Lennox Head Landcare, April 19

Are you housing Australia’s most promiscuous critter at your place? It’s quite possible! Two weeks of non-stop mating with multiple partners and each encounter lasting up to 14 hours – this is just a snippet of the life of an Antechinus, and, well I’m exhausted already! 

So maybe you’ve seen these little marsupials around. From a distance they look just like a house mouse and it’s not unusual for them to take up residence in houses, garages or garden sheds particularly in regional areas where they can find plenty of their preferred food – insects. The Yellow-footed, Brown and Dusky Antechinus are our three local species and this month we bring you info about these fascinating creatures.

Fun Facts

Straight after their two week mating frenzy, which occurs between August and September each year, every single male drops dead, living for 11 months only.

Females survive to wean their first litter and then they also die, although occasionally some live for 2-3 years. 

On average 8 to 10 young are produced in each litter, which is a lot for marsupials.

Antechinus lack traditional marsupial pouches, instead undeveloped young cling to teats on mum’s belly.  Mum then drags her babies around under her until they’re too big to carry which is usually around five weeks old.

Antechinus are relatively easy to live with. They’re not known for gnawing cables, stealing food from the pantry or being smelly.

Antechinus or house mouse?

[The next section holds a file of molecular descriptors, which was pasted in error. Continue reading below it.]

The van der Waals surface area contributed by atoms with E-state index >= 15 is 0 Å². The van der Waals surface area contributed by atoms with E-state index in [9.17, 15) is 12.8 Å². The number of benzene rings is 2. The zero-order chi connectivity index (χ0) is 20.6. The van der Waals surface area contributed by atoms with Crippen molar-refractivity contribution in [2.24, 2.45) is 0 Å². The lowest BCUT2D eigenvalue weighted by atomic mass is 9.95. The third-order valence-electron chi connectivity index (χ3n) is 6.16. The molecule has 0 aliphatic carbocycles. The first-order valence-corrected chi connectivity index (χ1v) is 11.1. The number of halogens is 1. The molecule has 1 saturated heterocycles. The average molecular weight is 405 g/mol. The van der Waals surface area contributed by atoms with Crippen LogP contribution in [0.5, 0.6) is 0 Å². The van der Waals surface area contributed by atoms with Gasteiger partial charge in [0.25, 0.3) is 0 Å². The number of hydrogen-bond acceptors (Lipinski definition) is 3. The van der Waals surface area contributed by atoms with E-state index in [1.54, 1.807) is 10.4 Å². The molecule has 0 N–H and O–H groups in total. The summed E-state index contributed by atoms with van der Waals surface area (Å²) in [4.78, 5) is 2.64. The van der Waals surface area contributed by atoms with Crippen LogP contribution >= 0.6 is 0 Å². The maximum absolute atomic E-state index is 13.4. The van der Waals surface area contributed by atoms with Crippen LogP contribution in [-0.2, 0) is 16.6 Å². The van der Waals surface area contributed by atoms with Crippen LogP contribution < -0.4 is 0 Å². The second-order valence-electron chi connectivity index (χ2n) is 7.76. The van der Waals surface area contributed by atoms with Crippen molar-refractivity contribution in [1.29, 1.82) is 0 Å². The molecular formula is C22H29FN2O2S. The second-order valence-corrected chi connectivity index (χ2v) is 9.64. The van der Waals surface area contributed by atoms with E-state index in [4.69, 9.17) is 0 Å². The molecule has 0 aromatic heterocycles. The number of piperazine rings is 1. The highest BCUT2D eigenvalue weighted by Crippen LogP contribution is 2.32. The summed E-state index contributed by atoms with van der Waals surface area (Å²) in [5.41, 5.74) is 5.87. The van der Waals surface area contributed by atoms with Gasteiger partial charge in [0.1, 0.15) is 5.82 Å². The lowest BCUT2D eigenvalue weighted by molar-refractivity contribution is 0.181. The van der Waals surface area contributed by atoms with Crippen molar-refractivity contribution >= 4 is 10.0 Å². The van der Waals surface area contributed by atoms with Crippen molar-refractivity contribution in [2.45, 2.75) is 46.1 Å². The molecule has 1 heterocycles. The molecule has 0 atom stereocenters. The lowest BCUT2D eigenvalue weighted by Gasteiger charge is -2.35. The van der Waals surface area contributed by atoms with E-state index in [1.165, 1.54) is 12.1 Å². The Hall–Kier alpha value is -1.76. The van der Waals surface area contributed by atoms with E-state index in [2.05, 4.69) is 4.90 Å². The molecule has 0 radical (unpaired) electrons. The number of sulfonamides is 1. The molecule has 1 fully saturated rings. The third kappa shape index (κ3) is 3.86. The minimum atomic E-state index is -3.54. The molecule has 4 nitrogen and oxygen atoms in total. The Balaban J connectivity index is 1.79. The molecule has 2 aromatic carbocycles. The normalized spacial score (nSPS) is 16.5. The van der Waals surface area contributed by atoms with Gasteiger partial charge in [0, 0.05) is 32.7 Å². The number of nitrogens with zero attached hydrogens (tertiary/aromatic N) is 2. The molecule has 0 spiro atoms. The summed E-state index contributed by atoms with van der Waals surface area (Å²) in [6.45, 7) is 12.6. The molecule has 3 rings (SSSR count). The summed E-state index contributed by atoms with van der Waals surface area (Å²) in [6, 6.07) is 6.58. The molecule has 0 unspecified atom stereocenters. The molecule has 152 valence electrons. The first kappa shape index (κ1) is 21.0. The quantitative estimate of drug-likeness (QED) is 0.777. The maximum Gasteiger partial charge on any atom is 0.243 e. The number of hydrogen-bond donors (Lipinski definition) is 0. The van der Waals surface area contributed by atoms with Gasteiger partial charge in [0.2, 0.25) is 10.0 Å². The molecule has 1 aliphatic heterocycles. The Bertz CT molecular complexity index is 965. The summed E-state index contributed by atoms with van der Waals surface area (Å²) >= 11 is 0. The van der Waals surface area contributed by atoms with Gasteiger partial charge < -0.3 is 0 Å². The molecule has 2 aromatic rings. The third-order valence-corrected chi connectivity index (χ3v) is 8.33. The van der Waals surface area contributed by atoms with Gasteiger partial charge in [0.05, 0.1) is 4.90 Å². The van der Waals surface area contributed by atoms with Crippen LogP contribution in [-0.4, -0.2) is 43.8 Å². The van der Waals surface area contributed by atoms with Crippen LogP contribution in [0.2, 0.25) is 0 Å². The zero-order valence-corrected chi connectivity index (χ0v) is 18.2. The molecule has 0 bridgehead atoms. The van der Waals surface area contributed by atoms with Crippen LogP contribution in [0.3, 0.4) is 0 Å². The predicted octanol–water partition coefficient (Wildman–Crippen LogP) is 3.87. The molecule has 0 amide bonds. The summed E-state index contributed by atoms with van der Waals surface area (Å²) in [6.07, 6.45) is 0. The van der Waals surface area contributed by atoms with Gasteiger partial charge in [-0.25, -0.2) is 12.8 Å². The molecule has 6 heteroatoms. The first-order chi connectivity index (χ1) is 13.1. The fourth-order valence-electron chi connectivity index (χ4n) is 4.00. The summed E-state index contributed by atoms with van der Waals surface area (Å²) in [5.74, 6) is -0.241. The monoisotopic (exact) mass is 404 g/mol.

Antechinus are easily mistaken for the common house mouse which is an introduced pest. Here are a few tips to help distinguish the two and hopefully prevent our cute natives being taken to with the broom or, dare I say, ratsak? 

Look for behavioural clues. Antechinus are super agile, they tend to hop or bounce around and are able to climb up walls.  They can also be quite curious and are known for their love of people watching. House mice tend to scurry about, stay closer to the ground and are not so brazen.

Physically, Antechinus have little notches in the sides of their ears, long pointy snouts and cat like razor sharp teeth. House mice have smooth ears, less pointy noses and bucky front teeth.

Whilst our Antechinus species aren’t endangered they are at threat from habitat loss and predation by cats.  Helping them survive can be as easy as knowing how to identify them, keeping cats inside and providing habitat in your garden. Remember they really like insects, so a garden with leaf litter and fallen branches (homes for insects) is good.  

If you think you have Antechinus at home and would like to know more get in touch with WIRES Northern rivers www.wiresnr.org. The gorgeous photo of a ‘yellow footed antechinus’ was kindly contributed by Linda Fearn.

Landcare times for April

Wed 3rd (8am10am):  Lennox Head Aboriginal Area – access path adjacent  to 24 Gibbon St   

Wed 10th (8:30am – 10:30am): Boulder Beach – Coast Rd car park

Wed 17th (8:30am – 10:30am): Lower Lennox Point – Surfer’s car park     

Wed 24th (8:30am – 10:30am): Boulder Beach – Coast Rd car park

For further info, visitlennoxheadlandcare.org  email lennoxheadlandcare@gmail.com, phone Shaun on 0448 221 210 or find us on Facebook ‘Lennox Head Landcare’.

Leave a Reply

Your email address will not be published. Required fields are marked *